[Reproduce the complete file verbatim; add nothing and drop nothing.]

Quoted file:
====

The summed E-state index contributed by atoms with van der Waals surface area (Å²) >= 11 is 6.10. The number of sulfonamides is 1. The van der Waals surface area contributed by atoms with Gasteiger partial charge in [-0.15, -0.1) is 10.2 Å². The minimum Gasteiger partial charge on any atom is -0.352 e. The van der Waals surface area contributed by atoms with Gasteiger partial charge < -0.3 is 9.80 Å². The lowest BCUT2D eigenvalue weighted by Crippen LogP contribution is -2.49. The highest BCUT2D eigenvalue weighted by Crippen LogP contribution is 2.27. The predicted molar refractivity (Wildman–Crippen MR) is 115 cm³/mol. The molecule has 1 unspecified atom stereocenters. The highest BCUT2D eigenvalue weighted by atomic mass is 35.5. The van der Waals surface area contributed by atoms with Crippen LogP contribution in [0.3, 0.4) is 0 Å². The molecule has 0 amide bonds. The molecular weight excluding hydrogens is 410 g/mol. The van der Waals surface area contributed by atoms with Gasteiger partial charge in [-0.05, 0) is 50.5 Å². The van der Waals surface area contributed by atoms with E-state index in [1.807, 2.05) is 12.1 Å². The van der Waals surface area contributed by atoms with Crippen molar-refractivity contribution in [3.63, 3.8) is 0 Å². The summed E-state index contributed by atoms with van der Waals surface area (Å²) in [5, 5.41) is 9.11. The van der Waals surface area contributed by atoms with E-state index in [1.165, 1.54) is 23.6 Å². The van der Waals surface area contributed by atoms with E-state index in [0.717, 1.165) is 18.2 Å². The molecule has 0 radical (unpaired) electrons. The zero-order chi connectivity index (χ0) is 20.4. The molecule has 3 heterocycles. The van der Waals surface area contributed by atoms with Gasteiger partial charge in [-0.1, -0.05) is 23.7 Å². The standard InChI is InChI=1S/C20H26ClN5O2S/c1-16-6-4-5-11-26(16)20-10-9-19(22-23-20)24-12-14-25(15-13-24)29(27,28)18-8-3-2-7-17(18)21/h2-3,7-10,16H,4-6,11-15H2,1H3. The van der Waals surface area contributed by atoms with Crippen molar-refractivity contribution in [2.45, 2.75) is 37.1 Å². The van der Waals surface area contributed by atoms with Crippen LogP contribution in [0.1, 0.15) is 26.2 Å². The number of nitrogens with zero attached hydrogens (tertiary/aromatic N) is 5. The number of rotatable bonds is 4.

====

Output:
The summed E-state index contributed by atoms with van der Waals surface area (Å²) >= 11 is 6.10. The number of sulfonamides is 1. The van der Waals surface area contributed by atoms with Gasteiger partial charge in [-0.15, -0.1) is 10.2 Å². The minimum Gasteiger partial charge on any atom is -0.352 e. The van der Waals surface area contributed by atoms with Gasteiger partial charge < -0.3 is 9.80 Å². The lowest BCUT2D eigenvalue weighted by Crippen LogP contribution is -2.49. The highest BCUT2D eigenvalue weighted by Crippen LogP contribution is 2.27. The predicted molar refractivity (Wildman–Crippen MR) is 115 cm³/mol. The molecule has 1 unspecified atom stereocenters. The highest BCUT2D eigenvalue weighted by atomic mass is 35.5. The van der Waals surface area contributed by atoms with Crippen LogP contribution in [0.3, 0.4) is 0 Å². The molecule has 0 amide bonds. The molecular weight excluding hydrogens is 410 g/mol. The van der Waals surface area contributed by atoms with Gasteiger partial charge in [-0.05, 0) is 50.5 Å². The van der Waals surface area contributed by atoms with E-state index in [1.807, 2.05) is 12.1 Å². The van der Waals surface area contributed by atoms with Crippen molar-refractivity contribution in [3.63, 3.8) is 0 Å². The summed E-state index contributed by atoms with van der Waals surface area (Å²) in [5, 5.41) is 9.11. The van der Waals surface area contributed by atoms with E-state index in [1.165, 1.54) is 23.6 Å². The van der Waals surface area contributed by atoms with E-state index in [0.717, 1.165) is 18.2 Å². The molecule has 0 radical (unpaired) electrons. The zero-order chi connectivity index (χ0) is 20.4. The molecule has 3 heterocycles. The van der Waals surface area contributed by atoms with Gasteiger partial charge in [-0.1, -0.05) is 23.7 Å². The standard InChI is InChI=1S/C20H26ClN5O2S/c1-16-6-4-5-11-26(16)20-10-9-19(22-23-20)24-12-14-25(15-13-24)29(27,28)18-8-3-2-7-17(18)21/h2-3,7-10,16H,4-6,11-15H2,1H3. The van der Waals surface area contributed by atoms with Crippen molar-refractivity contribution in [2.45, 2.75) is 37.1 Å². The van der Waals surface area contributed by atoms with Crippen LogP contribution in [0.1, 0.15) is 26.2 Å². The number of nitrogens with zero attached hydrogens (tertiary/aromatic N) is 5. The number of rotatable bonds is 4.